The question now is do they prevail in saying that this peer grading mechanisms are a violation of the Act.
The School District and the United States contain that education records include only institutional records like student grade point, averages, standardized test scores, and the records of disciplinary actions, but the parents adapting the Tenth Circuit reasoning contend the teachers grade books and the grades within are maintained by the teacher, and thus covered by the Act and the Court of Appeals reasoned that if the teacher cannot disclose the grades once they are written in the grade book it makes no sense to permit the disclosure immediately beforehand.
So the court thus held and the parents agree that student graders maintain the grades under the Act until they are reported to the teacher so they cannot be disclosed.
Two statutory indicators show that the Tenth Circuit aired: first, student papers are maintained by the student graders in their view and we conclude that this is incorrect.
The word “maintain” suggests FERPA records will be kept in a filing cabinet in a records room at the school or in a permanent secured database.
Perhaps even after the student is no longer enrolled, the student graders only handle assignments for a few minutes as the teacher calls out the answers.
Second, a student grader is not a person acting for an educational institution, that phrase connotes agents of the school.
Just as it would be awkward to say students are acting for the institution when they follow their teacher’s instruction to take a quiz, it is equally awkward to say that they are acting for the institution when following their teacher’s directions to score the paper.
Correcting a classmate’s work can be as much a part of the assignment as taking the test itself.
It is a way to teach material again in a new context and it helps show students how to assist and respect fellow pupils.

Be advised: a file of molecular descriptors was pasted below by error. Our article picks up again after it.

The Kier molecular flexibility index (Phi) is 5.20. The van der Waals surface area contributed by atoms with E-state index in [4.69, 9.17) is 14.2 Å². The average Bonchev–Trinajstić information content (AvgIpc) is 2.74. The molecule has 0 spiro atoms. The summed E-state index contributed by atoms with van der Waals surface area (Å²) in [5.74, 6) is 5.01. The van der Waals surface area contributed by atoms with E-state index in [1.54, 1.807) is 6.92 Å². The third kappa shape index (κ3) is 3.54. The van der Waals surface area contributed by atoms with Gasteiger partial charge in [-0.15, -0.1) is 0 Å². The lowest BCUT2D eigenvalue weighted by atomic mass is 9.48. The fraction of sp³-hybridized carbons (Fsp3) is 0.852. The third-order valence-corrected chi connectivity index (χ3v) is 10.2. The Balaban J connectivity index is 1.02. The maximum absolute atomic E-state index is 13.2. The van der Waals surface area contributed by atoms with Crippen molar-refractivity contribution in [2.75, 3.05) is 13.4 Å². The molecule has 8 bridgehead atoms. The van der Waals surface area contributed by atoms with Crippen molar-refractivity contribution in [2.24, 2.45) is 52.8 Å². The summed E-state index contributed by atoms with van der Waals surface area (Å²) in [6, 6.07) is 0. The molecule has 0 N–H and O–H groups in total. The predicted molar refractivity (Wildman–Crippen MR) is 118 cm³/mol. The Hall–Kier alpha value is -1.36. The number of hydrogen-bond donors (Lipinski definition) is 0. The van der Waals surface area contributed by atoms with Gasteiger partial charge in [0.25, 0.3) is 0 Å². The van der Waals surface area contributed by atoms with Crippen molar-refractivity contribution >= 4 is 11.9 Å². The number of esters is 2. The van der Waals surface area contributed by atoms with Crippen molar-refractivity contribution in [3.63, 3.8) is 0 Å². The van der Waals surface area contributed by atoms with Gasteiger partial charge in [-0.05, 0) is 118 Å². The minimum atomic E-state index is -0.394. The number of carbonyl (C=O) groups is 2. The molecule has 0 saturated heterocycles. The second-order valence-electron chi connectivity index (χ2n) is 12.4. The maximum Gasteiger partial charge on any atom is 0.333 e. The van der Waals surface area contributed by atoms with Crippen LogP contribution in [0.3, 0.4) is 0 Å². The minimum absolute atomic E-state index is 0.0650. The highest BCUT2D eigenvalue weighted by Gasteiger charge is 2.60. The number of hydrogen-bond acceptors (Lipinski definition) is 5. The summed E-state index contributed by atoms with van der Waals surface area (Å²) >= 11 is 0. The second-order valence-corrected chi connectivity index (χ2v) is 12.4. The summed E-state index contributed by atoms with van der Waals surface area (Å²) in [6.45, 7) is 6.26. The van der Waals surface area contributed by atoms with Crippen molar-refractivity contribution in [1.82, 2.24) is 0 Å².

By explaining the answers of the class as the students correct the papers, the teacher not only reinforces the lesson but also discovers whether the students have understood the material and are ready to move on.
We do not think FERPA prohibits these educational techniques.
Respondent’s construction of the term education records to cover student homework or classroom work would impose substantial burdens on teachers across the country.
It would force all instructors to take time which otherwise could be spent teaching and in preparation to correct an assortment of daily student assignments.
Respondent’s view would make it much more difficult for teachers to give the students immediate guidance.
Indeed, the logical consequences of the respondents, arguments are all but unbounded at oral argument counsel for the respondents seem to agree that if a teacher in any of the thousands of classrooms in the nation covered by this act puts a happy face or a gold star or disapproving remark on a classroom assignment, Federal Law does not allow other students to see it.
With that Congress meant to intervene in this drastic fashion which traditional state functions.
Under the Court of Appeals’ interpretation of FERPA the federal power would exercise minute control over specific teaching methods and instruction on dynamics and classrooms throughout this country, the Congress does not likely to have mandated this result and we do not interpret the stature to require it.
The Tenth Circuit’s decision is reversed and remanded.
Justice Scalia has filed an opinion concurring in the judgment.